It was 1857 in St. Louis and riverboat captain Abner Marsh thought his run of bad luck was over, when he met the exceedingly wealthy, eccentric, and pale Joshua York.
York proposed a partnership with Marsh. With his chests full of gold coins and Marsh’s river expertise they would build the fastest and most beautiful steamboat ever seen on the Mississippi. All York asked was that he be named her captain, that his sometimes unusual behavior (such as sleeping during the day and conducting his activities after dark) not be questioned, and that his friends could travel with them for free. Of course, if something seems too good to be true. . .
The new boat, the Fevre Dream, lived up to every bit of Marsh’s hopes and York’s promises. However, when York begins to go on mysterious nighttime excursions, Marsh finds it increasingly difficult to contain his curiosity. The more Marsh discovers, the more he realizes just how dangerous — and how compelling — this new venture really is.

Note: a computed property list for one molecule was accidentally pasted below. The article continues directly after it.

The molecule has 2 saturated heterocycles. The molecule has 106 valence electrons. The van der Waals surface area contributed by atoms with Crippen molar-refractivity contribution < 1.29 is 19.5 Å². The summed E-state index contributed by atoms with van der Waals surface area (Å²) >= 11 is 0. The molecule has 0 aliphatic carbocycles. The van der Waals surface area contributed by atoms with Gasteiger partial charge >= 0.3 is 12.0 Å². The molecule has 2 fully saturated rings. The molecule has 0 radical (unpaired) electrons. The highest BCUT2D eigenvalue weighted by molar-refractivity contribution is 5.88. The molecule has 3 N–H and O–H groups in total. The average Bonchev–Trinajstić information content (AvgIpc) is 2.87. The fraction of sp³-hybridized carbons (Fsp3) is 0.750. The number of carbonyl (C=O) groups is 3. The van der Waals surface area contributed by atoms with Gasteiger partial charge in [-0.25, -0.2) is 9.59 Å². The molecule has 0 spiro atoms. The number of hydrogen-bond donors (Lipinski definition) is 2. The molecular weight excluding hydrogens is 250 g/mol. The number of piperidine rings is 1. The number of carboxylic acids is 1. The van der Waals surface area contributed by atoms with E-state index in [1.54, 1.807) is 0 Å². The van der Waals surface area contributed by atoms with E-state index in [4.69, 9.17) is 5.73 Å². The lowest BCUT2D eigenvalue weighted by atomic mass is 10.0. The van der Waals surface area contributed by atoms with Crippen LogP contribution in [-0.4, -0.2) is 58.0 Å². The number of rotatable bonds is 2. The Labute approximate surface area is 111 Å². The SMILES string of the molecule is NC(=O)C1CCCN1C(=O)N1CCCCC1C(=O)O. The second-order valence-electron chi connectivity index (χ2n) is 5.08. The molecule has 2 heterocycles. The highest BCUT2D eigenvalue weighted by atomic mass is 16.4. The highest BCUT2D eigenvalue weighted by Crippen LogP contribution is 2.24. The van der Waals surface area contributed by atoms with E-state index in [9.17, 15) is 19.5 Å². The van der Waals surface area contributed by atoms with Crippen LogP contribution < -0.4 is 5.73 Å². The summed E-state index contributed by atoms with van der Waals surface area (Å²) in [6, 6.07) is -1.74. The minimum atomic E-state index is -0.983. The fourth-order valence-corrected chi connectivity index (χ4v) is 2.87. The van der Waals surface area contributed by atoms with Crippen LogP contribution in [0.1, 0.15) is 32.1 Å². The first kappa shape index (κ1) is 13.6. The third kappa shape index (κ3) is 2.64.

This is as much a well-written historical novel as it is a chilling vampire story.
Martin is a dervish for research and detail; his descriptions of steamboat design and function, of life on the river and in the river towns, and of the politics and customs of the era are fascinating. His descriptions of the ample Captain Marsh’s gustatory adventures alone are worth reading.
Complex characters, a well-crafted story and plenty of suspense make this a great read in any genre.
Other Book Train Staff Picks:
1. “Torture the Artist”
by Joey Goebel
2. “A Mighty Long Way” by Carlotta Walls LaNier
3. “Roger Williams and the Creation of the American Soul: Church, State, and the Birth of Liberty” by John M. Barry
4. “Idiot America: How Stupidity Became a Virtue in the Land of the Free” by Charles P. Pierce